More than two years after the United States imposed temporary travel restrictions on citizens from certain Muslim-majority countries, governments around the world are welcoming Americans back.
International travel expert Andrea Winn said in a FOX News exclusive that since then, travelers from Iran, Iraq, Libya, Somalia, Sudan, Syria and Yemen are asked to show an I.D. when they’re being denied entry to the United States, and when citizens are denied entry to the United States those I.D. cards are not accepted as identification by other countries.
Winn said if a country does not accept the I.D. card, if it doesn’t want to trust its own citizens to come back and fly into their airports, the nations are not welcoming them back.
“We have a country whose currency we trade with and a country where we’ve been working for 25 years building up our commercial, banking and transport and energy relationship with,” Winn said. “So it’s just not a practical or ethical thing for us to have to tell our traveling partners we simply can’t process them into this country.”
“Because it’s about U.S. sovereignty, it’s about our country’s right to decide which countries we allow into our communities,” Winn said.
The Emirates airline, for example, allows citizens from those countries to fly on its aircraft, but many are not welcome to use their I.D. cards to get through security. The same is true at British Airways.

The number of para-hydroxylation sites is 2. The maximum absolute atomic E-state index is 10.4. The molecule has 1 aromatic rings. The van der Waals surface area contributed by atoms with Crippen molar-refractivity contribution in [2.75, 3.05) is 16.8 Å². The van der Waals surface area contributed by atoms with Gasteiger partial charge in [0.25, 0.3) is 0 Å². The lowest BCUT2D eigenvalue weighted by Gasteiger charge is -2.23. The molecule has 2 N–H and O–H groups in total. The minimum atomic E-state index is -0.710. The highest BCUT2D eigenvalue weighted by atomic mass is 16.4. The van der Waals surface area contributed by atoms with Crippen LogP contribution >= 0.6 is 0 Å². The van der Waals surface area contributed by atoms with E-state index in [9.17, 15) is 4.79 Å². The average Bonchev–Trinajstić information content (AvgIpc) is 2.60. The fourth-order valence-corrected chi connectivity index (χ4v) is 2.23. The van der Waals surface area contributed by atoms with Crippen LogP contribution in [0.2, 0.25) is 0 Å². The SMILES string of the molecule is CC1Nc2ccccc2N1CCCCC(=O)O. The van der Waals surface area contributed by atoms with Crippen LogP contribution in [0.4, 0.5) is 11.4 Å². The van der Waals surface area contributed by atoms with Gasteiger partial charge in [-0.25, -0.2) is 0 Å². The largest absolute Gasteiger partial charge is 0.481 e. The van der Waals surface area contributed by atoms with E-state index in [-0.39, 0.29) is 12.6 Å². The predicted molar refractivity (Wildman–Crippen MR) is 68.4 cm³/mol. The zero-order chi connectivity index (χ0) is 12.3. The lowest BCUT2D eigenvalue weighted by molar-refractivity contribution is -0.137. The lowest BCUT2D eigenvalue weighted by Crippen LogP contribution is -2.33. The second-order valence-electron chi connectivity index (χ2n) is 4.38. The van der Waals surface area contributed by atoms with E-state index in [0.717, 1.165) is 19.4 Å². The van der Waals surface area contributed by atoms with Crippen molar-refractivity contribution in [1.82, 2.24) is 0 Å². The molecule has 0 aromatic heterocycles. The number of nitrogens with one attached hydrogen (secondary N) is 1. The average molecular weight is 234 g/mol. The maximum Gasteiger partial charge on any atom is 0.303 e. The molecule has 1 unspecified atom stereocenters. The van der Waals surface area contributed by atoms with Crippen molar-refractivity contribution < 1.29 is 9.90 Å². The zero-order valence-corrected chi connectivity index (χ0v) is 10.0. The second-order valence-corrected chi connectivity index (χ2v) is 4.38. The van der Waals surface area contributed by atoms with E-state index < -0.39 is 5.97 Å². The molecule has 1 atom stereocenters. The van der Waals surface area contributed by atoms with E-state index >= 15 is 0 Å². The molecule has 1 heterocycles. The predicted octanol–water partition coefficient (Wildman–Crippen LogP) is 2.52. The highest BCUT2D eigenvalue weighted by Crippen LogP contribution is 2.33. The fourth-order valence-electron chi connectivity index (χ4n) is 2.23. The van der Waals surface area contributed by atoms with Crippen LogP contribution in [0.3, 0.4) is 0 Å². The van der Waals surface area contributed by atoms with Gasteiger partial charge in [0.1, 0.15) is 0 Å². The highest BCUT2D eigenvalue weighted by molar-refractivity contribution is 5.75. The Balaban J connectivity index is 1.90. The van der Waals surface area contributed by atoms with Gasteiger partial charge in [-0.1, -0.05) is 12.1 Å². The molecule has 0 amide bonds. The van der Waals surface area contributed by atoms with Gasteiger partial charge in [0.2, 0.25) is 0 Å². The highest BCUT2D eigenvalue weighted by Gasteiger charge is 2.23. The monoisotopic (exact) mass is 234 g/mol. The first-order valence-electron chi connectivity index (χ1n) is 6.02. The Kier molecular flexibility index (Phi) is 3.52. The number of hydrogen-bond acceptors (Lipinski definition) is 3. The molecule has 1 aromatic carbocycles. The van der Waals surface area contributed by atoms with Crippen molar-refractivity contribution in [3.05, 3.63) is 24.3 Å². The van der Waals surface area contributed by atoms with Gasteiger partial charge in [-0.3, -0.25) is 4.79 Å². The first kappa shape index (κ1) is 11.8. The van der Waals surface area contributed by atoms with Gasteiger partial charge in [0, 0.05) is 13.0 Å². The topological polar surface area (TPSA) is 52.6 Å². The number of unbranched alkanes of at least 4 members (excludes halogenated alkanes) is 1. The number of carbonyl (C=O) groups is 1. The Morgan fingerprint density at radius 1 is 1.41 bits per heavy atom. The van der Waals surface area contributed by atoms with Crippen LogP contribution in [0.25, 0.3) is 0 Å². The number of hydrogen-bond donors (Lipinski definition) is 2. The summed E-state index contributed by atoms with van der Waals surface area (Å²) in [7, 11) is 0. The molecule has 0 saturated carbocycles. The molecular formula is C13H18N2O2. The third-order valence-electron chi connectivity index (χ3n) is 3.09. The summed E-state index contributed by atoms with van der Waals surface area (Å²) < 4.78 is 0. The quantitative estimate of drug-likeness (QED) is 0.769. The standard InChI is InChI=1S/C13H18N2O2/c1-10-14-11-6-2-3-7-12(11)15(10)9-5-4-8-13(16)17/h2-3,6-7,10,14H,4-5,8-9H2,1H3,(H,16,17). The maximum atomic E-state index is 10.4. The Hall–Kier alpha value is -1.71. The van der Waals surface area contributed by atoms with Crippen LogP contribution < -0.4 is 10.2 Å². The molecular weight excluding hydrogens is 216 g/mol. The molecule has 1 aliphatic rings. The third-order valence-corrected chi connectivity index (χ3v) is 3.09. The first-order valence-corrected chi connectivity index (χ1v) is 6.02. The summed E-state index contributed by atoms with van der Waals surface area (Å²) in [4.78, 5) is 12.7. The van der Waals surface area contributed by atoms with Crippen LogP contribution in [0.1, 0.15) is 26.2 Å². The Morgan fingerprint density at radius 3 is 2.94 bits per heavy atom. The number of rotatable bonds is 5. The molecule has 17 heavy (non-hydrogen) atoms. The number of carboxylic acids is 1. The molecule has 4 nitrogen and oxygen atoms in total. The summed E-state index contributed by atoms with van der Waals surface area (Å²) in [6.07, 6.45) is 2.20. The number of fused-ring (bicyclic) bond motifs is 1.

Winn said many others are encouraging Americans to simply keep traveling to their airports and stay away, but they’re offering waivers for those with I.D. cards from those seven countries.
She said Americans should go ahead and understand they’re still welcome in those countries.
“Because you are welcome, and you are welcome to come back and see how different countries are welcoming America,” Winn said.
More than 500,000 people from the seven nations have been cleared to enter the United States since the restriction was first imposed in January 2016.
Click here to watch the full interview with Andrea Winn on FOX Business.